Julie used Angelica, a murky green hue from Craig and Rose (Craigandrose.com) paints to create an ombré effect in the hall. It adds colour and a cool cosiness. The flooring is from Tons of Tiles (Tonsoftiles.co.uk), while wall accessories are from eBay and TK Maxx. The window mirror is a charity shop purchase – M&S (Marksandspencer.com) and Next (Next.ie) have similar styles

Her favourite room, the kitchen, features her most-loved elements. “Two of my dreams came true there: the concrete floor and the real brick wall.” The customised sign came from a local store. “My husband Adam came up with the idea: he thought ‘Letsby Avenue’ sounded cool, so he made a sign on brick wallpaper for our previous home.”

Raw materials are the star attraction in the kitchen with red brick and polished concrete rubbing along with galvanised steel, wicker, wood and glass accessories. To create the floor, Julie says they poured the concrete, added a little colour plus a top coat. The redbrick wall was a must-have, bringing a sense of the outdoors, in. “I wanted a brick wall with random plants in the kitchen.” Julie scours places like Søstrene Grene (Sostrenegrene.com) and Dunelm (Dunelm.com) for crockery items, and she picked up the terrazzo-effect vase in H&M. The kitchen units and open shelves are from Ikea; not having wall cupboards here has added to the sense of space and relaxed vibe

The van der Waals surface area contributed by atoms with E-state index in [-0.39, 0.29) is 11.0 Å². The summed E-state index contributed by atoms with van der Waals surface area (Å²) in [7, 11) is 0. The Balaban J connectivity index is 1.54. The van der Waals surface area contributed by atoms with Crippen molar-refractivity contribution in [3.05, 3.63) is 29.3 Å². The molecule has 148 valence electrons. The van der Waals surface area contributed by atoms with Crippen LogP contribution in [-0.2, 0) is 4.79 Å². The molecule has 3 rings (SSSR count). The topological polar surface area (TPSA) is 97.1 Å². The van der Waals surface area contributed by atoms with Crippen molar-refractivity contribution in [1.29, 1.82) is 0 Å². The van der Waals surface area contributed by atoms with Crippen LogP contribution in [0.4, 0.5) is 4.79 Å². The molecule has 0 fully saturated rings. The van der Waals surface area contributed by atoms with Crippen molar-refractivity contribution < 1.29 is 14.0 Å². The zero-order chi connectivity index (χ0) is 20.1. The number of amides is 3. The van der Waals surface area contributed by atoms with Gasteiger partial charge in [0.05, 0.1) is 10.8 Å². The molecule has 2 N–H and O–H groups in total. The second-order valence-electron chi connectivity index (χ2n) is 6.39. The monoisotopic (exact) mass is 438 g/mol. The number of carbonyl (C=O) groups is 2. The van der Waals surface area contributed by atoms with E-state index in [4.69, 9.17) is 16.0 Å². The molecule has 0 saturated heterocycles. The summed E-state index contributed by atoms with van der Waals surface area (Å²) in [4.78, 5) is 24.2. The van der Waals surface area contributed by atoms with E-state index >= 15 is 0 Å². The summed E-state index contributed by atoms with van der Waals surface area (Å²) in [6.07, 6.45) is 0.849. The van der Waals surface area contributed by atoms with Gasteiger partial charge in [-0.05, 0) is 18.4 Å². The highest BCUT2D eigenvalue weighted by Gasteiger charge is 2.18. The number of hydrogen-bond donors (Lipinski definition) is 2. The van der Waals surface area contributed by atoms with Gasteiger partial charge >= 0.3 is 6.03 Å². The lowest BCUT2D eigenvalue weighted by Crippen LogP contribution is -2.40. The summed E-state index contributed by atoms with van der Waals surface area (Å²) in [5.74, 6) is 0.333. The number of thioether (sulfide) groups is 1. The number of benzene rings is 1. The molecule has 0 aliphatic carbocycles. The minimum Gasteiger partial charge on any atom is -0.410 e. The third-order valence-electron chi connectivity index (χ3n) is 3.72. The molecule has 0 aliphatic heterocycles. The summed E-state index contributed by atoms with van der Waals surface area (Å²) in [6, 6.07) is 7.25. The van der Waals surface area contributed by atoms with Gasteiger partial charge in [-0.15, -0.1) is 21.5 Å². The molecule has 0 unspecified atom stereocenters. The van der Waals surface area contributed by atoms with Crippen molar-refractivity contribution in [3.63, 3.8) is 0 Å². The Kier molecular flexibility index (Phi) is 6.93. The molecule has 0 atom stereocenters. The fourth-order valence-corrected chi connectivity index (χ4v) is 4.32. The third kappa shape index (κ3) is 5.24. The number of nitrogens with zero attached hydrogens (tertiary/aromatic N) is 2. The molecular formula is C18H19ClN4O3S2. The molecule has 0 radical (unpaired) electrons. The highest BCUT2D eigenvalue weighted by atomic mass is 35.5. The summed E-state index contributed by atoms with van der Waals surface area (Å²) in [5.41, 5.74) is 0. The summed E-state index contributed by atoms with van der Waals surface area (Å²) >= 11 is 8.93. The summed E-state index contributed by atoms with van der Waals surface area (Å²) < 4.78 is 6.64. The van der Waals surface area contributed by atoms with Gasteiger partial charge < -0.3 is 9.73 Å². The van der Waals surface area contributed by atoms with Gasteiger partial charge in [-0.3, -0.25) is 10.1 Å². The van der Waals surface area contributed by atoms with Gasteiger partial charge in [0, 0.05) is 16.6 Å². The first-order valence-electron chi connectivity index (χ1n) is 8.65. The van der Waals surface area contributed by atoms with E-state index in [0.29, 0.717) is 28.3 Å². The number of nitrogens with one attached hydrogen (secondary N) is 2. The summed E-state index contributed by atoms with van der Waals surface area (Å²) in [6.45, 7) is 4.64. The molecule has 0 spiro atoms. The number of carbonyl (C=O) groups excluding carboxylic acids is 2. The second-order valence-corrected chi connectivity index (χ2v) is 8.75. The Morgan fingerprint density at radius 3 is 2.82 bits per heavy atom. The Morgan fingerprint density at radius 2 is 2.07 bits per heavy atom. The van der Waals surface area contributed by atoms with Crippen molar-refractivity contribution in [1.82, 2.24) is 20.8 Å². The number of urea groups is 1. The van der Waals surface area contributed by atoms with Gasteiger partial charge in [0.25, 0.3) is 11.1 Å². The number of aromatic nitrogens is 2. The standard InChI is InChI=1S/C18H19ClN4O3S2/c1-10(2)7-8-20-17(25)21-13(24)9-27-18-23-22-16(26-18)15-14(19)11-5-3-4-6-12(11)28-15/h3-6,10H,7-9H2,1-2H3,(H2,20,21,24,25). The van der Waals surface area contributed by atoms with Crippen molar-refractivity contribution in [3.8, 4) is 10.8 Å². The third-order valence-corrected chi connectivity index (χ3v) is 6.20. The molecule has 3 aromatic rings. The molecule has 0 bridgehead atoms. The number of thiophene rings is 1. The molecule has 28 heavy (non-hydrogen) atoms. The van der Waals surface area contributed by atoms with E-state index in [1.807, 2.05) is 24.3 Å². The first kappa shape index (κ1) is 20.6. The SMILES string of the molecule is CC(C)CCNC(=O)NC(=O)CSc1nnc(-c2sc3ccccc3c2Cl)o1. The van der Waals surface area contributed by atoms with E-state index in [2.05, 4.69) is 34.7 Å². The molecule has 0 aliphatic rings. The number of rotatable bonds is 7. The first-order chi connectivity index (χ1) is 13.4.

Julie has blurred the divide between living and dining using the tufted stool and grey and wood Ikea chair. The cream cotton stool is from Zara Home; River Island (Riverisland.ie) has a similar chevron tufted stool that could double as an occasional table. The side table (against the wall) is from Robin’s Nest, a local store. The decorative plaster moulding is from a homewares shop in Gran Canaria, Amazon.com stocks similar. McGann's Plaster Mouldings has a wide range, add some chalk paint for an aged effect. Macrame plant holders and accessories soften dark tones and hard edges. Visit Urban Outfitters (Urbanoutfitters.com) or eBay for a selection or try making it yourself – YouTube has a number of tutorials

Julie’s love of the industrial is given free rein in the dining space where she has balanced powder-coated metal and polished concrete with sheepskin, cotton and earthenware. The cork dining table is actually a desk from Ikea and the overhead light fixture was a DIY affair. “The lights are from eBay and metal bar holder is an Ikea shelf bracket and a metal bar from B&Q that I spray painted black,” she reveals. Curate your own collection of vintage enameled signs: The Stripy Paint Company (Stripypaint.ie) has a quirky selection. The flooring is laminate – “I wanted it dark and rough looking” – and the painted walls are in Celestite from Crown Paints. The polished concrete wall received the same treatment as the kitchen floor, with some colour and a topcoat